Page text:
Our verdict: It works!
What to do: The longer we chew, the more time there is for our brain to realize we are full. Dieticians say that 40 is the optimal number of chewing motions.
What happened: This is an old method, and my grandma told me about it. And it partly works. Of course, I didn’t manage to chew 40 times because after this there was no food left to chew, but I did end up eating less. Maybe I just got tired of chewing so much.
Our verdict: Works, to an extent.
What to do: This is considered an effective way to lose weight. The trick is to fill up a plate taking its size into account, so with a smaller plate one will take and eat less.
What happened: The same amount of food looks entirely different on plates of different sizes. When using a big plate, I feel like I’ve eaten like a bird; a small one makes me think I’m eating like a horse. In the end, I didn’t even finish the salad.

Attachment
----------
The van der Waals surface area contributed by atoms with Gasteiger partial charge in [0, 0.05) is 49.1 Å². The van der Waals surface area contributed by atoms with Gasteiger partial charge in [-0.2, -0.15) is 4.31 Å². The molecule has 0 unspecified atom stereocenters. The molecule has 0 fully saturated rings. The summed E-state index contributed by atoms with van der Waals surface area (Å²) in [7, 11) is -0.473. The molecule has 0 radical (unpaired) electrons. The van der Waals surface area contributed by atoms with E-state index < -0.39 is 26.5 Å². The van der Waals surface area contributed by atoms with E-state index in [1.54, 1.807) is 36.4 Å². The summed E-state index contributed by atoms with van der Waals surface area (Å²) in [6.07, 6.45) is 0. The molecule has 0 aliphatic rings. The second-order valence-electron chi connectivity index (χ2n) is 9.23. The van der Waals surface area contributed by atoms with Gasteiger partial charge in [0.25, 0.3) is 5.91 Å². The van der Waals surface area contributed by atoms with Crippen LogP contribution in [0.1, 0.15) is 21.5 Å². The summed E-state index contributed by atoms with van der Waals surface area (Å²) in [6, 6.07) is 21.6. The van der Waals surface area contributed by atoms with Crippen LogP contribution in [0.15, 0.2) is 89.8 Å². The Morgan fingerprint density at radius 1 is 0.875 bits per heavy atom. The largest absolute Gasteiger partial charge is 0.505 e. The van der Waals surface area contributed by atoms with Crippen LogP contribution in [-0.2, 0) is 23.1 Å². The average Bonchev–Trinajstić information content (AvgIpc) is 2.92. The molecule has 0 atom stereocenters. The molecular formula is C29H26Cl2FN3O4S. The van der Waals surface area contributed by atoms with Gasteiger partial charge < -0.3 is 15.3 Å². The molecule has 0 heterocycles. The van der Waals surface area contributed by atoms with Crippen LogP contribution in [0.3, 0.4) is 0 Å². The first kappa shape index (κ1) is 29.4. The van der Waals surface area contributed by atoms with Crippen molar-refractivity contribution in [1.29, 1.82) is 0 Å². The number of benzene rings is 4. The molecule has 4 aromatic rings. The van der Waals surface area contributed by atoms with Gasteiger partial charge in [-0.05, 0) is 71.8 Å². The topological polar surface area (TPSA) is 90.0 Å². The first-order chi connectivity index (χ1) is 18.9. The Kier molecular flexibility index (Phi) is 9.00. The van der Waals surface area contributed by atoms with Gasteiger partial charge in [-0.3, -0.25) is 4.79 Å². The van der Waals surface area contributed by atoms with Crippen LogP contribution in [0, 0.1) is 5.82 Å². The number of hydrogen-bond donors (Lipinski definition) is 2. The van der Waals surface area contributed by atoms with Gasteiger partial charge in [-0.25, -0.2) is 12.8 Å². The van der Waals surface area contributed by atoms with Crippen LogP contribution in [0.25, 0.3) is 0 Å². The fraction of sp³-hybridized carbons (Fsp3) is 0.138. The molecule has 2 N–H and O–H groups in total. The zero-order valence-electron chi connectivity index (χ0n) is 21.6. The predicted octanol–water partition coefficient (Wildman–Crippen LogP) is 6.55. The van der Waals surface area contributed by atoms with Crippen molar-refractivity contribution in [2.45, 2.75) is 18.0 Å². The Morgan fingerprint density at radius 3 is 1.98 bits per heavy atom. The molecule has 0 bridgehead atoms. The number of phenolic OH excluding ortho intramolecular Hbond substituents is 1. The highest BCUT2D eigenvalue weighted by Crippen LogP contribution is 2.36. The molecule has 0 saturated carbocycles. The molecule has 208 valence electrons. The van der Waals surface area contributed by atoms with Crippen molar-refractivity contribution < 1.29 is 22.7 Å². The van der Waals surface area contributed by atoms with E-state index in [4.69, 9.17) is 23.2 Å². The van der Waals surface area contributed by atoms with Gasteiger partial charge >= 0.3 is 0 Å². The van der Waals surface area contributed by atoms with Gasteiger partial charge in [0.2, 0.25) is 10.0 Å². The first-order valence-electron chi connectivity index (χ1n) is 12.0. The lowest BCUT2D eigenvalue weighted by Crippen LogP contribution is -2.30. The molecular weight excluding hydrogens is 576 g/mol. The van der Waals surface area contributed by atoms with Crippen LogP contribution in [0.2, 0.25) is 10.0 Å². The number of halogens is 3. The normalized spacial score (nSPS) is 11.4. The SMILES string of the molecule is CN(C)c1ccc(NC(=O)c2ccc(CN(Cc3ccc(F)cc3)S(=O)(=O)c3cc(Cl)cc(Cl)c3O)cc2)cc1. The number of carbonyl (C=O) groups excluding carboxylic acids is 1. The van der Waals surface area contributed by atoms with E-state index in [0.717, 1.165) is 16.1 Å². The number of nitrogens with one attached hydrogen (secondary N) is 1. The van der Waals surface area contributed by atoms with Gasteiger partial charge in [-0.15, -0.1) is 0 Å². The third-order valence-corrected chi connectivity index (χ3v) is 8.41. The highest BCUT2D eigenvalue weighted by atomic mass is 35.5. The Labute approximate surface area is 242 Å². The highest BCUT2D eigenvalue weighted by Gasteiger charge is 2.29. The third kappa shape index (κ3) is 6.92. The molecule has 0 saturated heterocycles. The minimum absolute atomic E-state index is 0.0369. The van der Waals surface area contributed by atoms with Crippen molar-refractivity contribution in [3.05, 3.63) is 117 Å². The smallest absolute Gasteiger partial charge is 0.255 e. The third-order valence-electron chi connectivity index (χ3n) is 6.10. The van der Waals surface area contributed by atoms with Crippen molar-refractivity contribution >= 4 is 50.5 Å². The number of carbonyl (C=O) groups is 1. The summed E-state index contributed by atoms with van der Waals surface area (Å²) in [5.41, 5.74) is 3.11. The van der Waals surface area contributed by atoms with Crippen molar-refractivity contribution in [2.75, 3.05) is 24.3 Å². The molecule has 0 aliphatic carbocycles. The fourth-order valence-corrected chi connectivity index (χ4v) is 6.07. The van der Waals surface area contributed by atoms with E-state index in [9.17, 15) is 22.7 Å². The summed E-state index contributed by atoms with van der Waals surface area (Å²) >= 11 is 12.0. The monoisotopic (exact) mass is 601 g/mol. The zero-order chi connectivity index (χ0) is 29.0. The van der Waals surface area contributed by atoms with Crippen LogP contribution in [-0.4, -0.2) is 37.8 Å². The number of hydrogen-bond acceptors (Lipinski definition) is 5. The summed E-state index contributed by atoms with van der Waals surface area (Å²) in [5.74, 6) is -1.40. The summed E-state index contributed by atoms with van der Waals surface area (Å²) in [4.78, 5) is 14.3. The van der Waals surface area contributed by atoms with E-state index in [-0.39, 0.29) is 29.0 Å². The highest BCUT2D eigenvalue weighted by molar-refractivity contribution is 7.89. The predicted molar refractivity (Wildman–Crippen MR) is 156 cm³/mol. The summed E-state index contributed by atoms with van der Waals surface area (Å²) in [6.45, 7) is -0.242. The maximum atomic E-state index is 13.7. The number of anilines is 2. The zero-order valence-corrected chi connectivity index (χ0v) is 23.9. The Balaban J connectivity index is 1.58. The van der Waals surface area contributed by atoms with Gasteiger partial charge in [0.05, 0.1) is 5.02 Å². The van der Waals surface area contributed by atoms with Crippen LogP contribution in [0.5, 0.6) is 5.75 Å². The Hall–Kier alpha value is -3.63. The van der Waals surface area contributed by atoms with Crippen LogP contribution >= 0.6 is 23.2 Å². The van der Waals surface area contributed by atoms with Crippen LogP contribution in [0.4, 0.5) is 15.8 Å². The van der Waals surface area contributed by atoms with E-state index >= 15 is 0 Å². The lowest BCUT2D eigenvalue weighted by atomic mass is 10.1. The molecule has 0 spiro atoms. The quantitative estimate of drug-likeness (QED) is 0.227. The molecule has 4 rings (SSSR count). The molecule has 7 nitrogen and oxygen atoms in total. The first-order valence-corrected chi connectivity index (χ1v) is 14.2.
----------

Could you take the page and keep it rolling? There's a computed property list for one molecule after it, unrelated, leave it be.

Our verdict: This works!
Previously, I thought that eating healthy meant greatly reducing your meal options. Saying no to fatty, sweet, and fried foods! Eating only vegetables. Boiled vegetables. I had to withstand hunger, stick to broccoli, and drink water. But the effect of such a diet is not lasting, and the practice is not good for one’s emotional health. All of us crave something from time to time, and not cutting ourselves some slack is brutal.
It is true that to be healthy one should focus on unprocessed foods and drink water if possible, but it turns out that some nonstandard tips and tricks work too, perhaps letting us have that ice cream a bit more often! I will definitely use some of the methods I tried for this article. Please don’t blindly follow my verdicts, though, as something that didn’t work for me might well work for you.
Do you have interesting or unusual weight loss hacks? Please share them with us in the comments!
Photos by Roman Zakharchenko for BrightSide.me